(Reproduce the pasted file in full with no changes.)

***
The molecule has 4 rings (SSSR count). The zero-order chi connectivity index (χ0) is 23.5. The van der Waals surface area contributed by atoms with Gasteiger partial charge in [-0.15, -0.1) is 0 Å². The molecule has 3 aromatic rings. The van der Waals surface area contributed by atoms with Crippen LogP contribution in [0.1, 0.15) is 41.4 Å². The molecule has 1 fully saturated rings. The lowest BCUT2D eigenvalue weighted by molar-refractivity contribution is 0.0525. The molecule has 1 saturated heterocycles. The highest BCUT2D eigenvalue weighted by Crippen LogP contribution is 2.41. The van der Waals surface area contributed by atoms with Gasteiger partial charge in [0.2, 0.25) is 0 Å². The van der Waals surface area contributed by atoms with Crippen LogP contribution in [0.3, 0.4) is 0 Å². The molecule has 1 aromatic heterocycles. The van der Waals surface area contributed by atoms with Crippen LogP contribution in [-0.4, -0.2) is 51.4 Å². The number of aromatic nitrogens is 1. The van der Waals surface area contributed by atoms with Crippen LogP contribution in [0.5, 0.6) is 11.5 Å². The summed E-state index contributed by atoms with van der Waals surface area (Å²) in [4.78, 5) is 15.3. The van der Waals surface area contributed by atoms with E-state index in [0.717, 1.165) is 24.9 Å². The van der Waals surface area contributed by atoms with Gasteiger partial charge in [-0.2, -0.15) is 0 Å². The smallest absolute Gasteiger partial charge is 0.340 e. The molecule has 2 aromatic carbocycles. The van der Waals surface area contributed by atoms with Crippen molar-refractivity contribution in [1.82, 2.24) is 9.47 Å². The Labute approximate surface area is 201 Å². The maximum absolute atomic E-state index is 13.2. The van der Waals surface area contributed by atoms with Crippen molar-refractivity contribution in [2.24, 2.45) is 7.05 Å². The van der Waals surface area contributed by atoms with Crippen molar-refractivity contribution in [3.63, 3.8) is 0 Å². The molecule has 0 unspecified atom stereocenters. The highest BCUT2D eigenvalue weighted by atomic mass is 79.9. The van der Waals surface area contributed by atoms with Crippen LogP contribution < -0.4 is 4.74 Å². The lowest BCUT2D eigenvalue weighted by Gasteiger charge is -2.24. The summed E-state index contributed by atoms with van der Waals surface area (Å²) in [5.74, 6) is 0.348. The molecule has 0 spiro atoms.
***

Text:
The molecule has 4 rings (SSSR count). The zero-order chi connectivity index (χ0) is 23.5. The van der Waals surface area contributed by atoms with Gasteiger partial charge in [-0.15, -0.1) is 0 Å². The molecule has 3 aromatic rings. The van der Waals surface area contributed by atoms with Crippen LogP contribution in [0.1, 0.15) is 41.4 Å². The molecule has 1 fully saturated rings. The lowest BCUT2D eigenvalue weighted by molar-refractivity contribution is 0.0525. The molecule has 1 saturated heterocycles. The highest BCUT2D eigenvalue weighted by Crippen LogP contribution is 2.41. The van der Waals surface area contributed by atoms with Gasteiger partial charge in [0.2, 0.25) is 0 Å². The van der Waals surface area contributed by atoms with Crippen LogP contribution in [0.3, 0.4) is 0 Å². The molecule has 1 aromatic heterocycles. The van der Waals surface area contributed by atoms with Crippen LogP contribution in [-0.4, -0.2) is 51.4 Å². The number of aromatic nitrogens is 1. The van der Waals surface area contributed by atoms with Crippen LogP contribution in [0.5, 0.6) is 11.5 Å². The summed E-state index contributed by atoms with van der Waals surface area (Å²) in [4.78, 5) is 15.3. The van der Waals surface area contributed by atoms with E-state index in [0.717, 1.165) is 24.9 Å². The van der Waals surface area contributed by atoms with Gasteiger partial charge in [-0.2, -0.15) is 0 Å². The smallest absolute Gasteiger partial charge is 0.340 e. The molecule has 2 aromatic carbocycles. The van der Waals surface area contributed by atoms with Crippen molar-refractivity contribution in [1.82, 2.24) is 9.47 Å². The Labute approximate surface area is 201 Å². The maximum absolute atomic E-state index is 13.2. The van der Waals surface area contributed by atoms with Crippen molar-refractivity contribution in [2.24, 2.45) is 7.05 Å². The van der Waals surface area contributed by atoms with Crippen molar-refractivity contribution in [3.63, 3.8) is 0 Å². The molecule has 0 unspecified atom stereocenters. The highest BCUT2D eigenvalue weighted by atomic mass is 79.9. The van der Waals surface area contributed by atoms with Crippen LogP contribution < -0.4 is 4.74 Å². The lowest BCUT2D eigenvalue weighted by Gasteiger charge is -2.24. The summed E-state index contributed by atoms with van der Waals surface area (Å²) in [5.74, 6) is 0.348. The molecule has 0 spiro atoms.